Can you separate seedlings from crowded pots, then grow each plant in its own pot? You’ll notice that the grower often specifically sows the seedlings very densely to discourage this kind of thing, but if the seedlings are very young, with few roots, it is sometimes possible to disentangle them. To do this, place the root ball in a bowl of water and let the soil “melt away” (it will slowly drop free from the rootball), then gently pull on the seedlings, holding them by a leaf, not a stem, to separate them. If you succeed, you should, of course, pot them up, each in its own pot, without delay.

Sow Your Own Herbs

Obviously, you can save even more by sowing the herbs yourself… and doing it right.

Some herbs are mainly grown from seed. These fast-growing, easy-to-sow varieties, such as basil, parsley, chervil and dill, are the ones that are usually grown crowded in their pot. (Growers don’t crowd cutting-grown plants or divisions; they’re more expensive to produce.) Why not sow them yourself … and sow them properly?

basil plants
Sow seeds 3 to a pot, then thin to just one plant. Easy peasy!

You can produce the number of pots you would like for only a few cents each and seed packs for herbs are widely available on the Internet as well as in any good garden center. And it’s so fast! In three weeks, basil and chervil seedlings, for example, will be as big as the plants sold in the store… and will probably have cost you 20 times less!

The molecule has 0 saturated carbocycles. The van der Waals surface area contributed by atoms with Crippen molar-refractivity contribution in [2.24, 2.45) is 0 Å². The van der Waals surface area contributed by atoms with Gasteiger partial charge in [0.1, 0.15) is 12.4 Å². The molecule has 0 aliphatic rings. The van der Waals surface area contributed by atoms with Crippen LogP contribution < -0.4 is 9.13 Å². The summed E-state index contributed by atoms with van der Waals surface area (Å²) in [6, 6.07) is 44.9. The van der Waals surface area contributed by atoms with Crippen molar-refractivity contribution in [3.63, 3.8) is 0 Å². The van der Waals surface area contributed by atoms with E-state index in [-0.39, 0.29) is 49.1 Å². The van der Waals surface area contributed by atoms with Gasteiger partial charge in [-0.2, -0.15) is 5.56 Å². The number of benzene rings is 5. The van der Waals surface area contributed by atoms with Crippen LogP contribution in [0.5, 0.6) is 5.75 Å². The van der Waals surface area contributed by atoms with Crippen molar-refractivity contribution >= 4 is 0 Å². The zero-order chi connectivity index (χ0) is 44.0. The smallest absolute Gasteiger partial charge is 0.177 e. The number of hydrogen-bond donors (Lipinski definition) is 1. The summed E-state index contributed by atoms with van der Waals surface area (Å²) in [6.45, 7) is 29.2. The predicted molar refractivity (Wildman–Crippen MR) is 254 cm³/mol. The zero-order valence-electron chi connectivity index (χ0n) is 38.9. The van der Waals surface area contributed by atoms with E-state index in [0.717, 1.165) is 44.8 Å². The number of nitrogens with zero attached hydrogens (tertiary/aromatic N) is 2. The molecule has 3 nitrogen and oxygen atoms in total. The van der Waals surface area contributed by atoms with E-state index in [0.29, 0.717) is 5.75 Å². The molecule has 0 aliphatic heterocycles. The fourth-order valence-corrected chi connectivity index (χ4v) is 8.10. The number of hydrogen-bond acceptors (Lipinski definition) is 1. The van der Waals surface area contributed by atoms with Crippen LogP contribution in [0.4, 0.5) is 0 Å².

Sow 3 seeds per pot (always sow more than necessary in case germination is uneven) and, when the plants come up, cut back any surplus seedlings, thus leaving only one plant per pot. It’s so easy!

But back to our rule of the day: when you buy herb plants, always choose one plant per pot!

Larry Hodgson is one of Canada’s best-known garden communicators. He has notably been editor-in-chief of HousePlant Magazine, Fleurs, Plantes et Jardins, À Fleur de Pot and Houseplant Forum magazines and is currently the garden correspondent for Le Soleil and radio garden commentator for CKIA-FM Radio. He has written for many garden publications in both the United States and Canada, including Canadian Gardening, Harrowsmith, Horticulture, Fine Gardening and Organic Gardening. He also speaks frequently to horticultural groups throughout Canada and the U.S. His book credits include The Garden Lover’s Guide to Canada, Complete Guide to Houseplants, Making the Most of Shade, Perennials for Every Purpose, Annuals for Every Purpose, and Houseplants for Dummies, as well as nearly 60 other titles in English and French. He is a past president of the Garden Writers Association (now Garden Communicators International) and the winner of the prestigious 2006 Garden Media Promoter Award offered by the Perennial Plant Association. He resides in Quebec City, Quebec, Canada.

1 comment on “Commercial Herb Plants: Doomed to Die?

  1. Pingback: How Many Herb Seeds Should I Sow per Pot? – Laidback Gardener